One of the hostages held by Iranian students in the United States Embassy in Teheran--a 21-year-old Marine--has been interviewed by an American television crew.
CU Corporal William Gallegos speaking in English (2 shots)
TRANSCRIPT: SEQ. 1: GALLEGOS: "Can't say how much I miss them because, you know, it's really hard to explain how I miss them. I hope I'm home before Christmas. I leave it up to the American people and our President to make the right decision, so that either the Shah be brought to justice or whatever decision is made. I just want the best for us here and for everyone."
REPORTER: "Have you personally been threatened and pressurised in any way to confess for any kind of crimes?"
GALLEGOS: "No I haven't--not at all. I haven't been mistreated or threatened in any way. The only questions I was asked was my name, my job and how long I've been in Iran."
REPORTER: "Have you been accused of being a spy?"
GALLEGOS: "The first couple of days I was. We were--everyone was accused of being a spy--CIA--working in a spy nest--carrying on spying activities. But after that no."
Script is copyright Reuters Limited. All rights reserved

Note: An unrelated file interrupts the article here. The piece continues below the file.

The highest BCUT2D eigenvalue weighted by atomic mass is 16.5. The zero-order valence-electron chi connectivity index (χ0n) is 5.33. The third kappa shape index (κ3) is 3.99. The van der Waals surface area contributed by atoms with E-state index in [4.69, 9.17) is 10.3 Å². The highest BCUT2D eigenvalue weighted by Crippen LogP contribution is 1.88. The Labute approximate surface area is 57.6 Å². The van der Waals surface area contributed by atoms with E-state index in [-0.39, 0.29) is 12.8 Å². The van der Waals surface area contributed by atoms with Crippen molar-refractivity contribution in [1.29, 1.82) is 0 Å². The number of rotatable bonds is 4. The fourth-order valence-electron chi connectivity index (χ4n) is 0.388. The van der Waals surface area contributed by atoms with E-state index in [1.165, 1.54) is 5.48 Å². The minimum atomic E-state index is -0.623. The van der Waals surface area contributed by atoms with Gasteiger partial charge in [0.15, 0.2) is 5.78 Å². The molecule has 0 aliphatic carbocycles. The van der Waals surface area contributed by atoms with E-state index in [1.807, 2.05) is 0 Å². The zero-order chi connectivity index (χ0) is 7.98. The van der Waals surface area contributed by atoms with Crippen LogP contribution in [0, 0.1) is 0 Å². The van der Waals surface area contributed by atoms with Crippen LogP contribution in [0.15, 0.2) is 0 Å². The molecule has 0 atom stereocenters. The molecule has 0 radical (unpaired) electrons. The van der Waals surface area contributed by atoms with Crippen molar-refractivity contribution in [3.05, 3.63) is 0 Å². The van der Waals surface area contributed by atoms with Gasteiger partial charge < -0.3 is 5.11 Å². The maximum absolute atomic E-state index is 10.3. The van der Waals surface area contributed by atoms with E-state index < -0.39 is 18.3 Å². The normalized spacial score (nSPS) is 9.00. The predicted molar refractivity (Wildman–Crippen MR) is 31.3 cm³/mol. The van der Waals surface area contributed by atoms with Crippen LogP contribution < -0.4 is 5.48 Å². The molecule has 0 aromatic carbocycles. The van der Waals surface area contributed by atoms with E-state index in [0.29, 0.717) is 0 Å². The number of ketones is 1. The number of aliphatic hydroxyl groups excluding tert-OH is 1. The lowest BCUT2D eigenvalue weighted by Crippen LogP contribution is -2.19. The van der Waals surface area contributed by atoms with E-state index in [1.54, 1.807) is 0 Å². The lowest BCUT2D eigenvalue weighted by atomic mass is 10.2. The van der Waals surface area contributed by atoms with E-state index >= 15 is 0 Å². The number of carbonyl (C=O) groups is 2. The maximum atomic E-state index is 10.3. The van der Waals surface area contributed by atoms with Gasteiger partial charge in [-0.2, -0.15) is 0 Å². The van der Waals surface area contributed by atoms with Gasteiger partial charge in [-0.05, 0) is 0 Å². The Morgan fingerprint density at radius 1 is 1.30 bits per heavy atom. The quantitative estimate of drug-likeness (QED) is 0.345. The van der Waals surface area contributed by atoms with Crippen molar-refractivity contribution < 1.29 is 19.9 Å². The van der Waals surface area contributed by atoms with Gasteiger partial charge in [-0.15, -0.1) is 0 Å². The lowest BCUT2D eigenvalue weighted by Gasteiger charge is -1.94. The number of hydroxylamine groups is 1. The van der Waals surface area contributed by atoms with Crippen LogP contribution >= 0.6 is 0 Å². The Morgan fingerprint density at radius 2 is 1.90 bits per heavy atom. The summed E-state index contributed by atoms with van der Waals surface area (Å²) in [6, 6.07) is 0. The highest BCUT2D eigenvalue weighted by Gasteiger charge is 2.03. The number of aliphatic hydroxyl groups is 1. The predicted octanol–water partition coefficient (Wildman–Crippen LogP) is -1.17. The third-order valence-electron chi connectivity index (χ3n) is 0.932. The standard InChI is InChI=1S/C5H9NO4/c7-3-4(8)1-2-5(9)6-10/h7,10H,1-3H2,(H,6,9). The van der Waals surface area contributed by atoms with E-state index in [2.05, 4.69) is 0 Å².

Background: One of the hostages held by Iranian students in the United States Embassy in Teheran--a 21-year-old Marine--has been interviewed by an American television crew. The Marine, Corporal William Gallegos, told two NBC reporters inside the Embassy on Monday (10 December) that all the hostages were being well treated--but they wanted to go home for Christmas. The statement by Corporal Gellegos conflicted with earlier statements by U.S. President, Jimmy Carter, who claimed the hostages were being badly treated, threatened at pistol point, bound had and foot and punished for speaking. Corporal Callegos was on guard duty at the time of the Embassy seizure and he has spent more than five weeks in captivity so far. Now, he says he is missing his family in Pueblo, Colorado.